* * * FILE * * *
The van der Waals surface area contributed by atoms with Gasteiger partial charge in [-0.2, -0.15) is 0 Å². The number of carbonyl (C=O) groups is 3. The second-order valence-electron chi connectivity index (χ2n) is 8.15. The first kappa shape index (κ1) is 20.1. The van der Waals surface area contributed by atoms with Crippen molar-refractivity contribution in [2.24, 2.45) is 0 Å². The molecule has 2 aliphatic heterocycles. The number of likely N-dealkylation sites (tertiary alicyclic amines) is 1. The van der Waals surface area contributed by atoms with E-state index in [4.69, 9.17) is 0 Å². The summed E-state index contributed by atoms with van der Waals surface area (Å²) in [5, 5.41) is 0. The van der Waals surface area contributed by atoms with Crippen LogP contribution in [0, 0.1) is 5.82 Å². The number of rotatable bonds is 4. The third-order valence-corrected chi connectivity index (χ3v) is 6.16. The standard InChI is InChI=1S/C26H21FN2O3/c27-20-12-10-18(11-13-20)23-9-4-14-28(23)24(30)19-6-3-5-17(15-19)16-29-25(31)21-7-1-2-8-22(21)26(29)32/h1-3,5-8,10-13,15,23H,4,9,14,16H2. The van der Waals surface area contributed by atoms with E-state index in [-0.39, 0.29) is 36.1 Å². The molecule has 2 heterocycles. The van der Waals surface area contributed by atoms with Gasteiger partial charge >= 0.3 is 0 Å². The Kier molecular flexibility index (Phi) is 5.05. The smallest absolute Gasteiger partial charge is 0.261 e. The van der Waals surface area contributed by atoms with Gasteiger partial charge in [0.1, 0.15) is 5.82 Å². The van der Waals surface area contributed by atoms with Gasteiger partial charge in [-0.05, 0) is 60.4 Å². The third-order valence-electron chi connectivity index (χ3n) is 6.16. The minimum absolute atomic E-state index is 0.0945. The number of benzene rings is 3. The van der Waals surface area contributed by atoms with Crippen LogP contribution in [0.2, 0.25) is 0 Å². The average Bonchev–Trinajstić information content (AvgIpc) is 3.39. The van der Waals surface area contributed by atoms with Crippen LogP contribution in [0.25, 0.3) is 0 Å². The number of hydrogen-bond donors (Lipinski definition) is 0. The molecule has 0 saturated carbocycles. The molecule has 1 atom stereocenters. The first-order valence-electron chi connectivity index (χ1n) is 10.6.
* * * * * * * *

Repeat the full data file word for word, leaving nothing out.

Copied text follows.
The van der Waals surface area contributed by atoms with Gasteiger partial charge in [-0.2, -0.15) is 0 Å². The number of carbonyl (C=O) groups is 3. The second-order valence-electron chi connectivity index (χ2n) is 8.15. The first kappa shape index (κ1) is 20.1. The van der Waals surface area contributed by atoms with Crippen molar-refractivity contribution in [2.24, 2.45) is 0 Å². The molecule has 2 aliphatic heterocycles. The number of likely N-dealkylation sites (tertiary alicyclic amines) is 1. The van der Waals surface area contributed by atoms with E-state index in [4.69, 9.17) is 0 Å². The summed E-state index contributed by atoms with van der Waals surface area (Å²) in [5, 5.41) is 0. The van der Waals surface area contributed by atoms with Crippen LogP contribution in [0, 0.1) is 5.82 Å². The number of rotatable bonds is 4. The third-order valence-corrected chi connectivity index (χ3v) is 6.16. The standard InChI is InChI=1S/C26H21FN2O3/c27-20-12-10-18(11-13-20)23-9-4-14-28(23)24(30)19-6-3-5-17(15-19)16-29-25(31)21-7-1-2-8-22(21)26(29)32/h1-3,5-8,10-13,15,23H,4,9,14,16H2. The van der Waals surface area contributed by atoms with E-state index in [-0.39, 0.29) is 36.1 Å². The molecule has 2 heterocycles. The van der Waals surface area contributed by atoms with Gasteiger partial charge >= 0.3 is 0 Å². The Kier molecular flexibility index (Phi) is 5.05. The smallest absolute Gasteiger partial charge is 0.261 e. The van der Waals surface area contributed by atoms with Gasteiger partial charge in [0.1, 0.15) is 5.82 Å². The van der Waals surface area contributed by atoms with Gasteiger partial charge in [-0.05, 0) is 60.4 Å². The third-order valence-electron chi connectivity index (χ3n) is 6.16. The minimum absolute atomic E-state index is 0.0945. The number of benzene rings is 3. The van der Waals surface area contributed by atoms with Crippen LogP contribution in [0.2, 0.25) is 0 Å². The average Bonchev–Trinajstić information content (AvgIpc) is 3.39. The van der Waals surface area contributed by atoms with Crippen LogP contribution in [0.25, 0.3) is 0 Å². The number of hydrogen-bond donors (Lipinski definition) is 0. The molecule has 0 saturated carbocycles. The molecule has 1 atom stereocenters. The first-order valence-electron chi connectivity index (χ1n) is 10.6.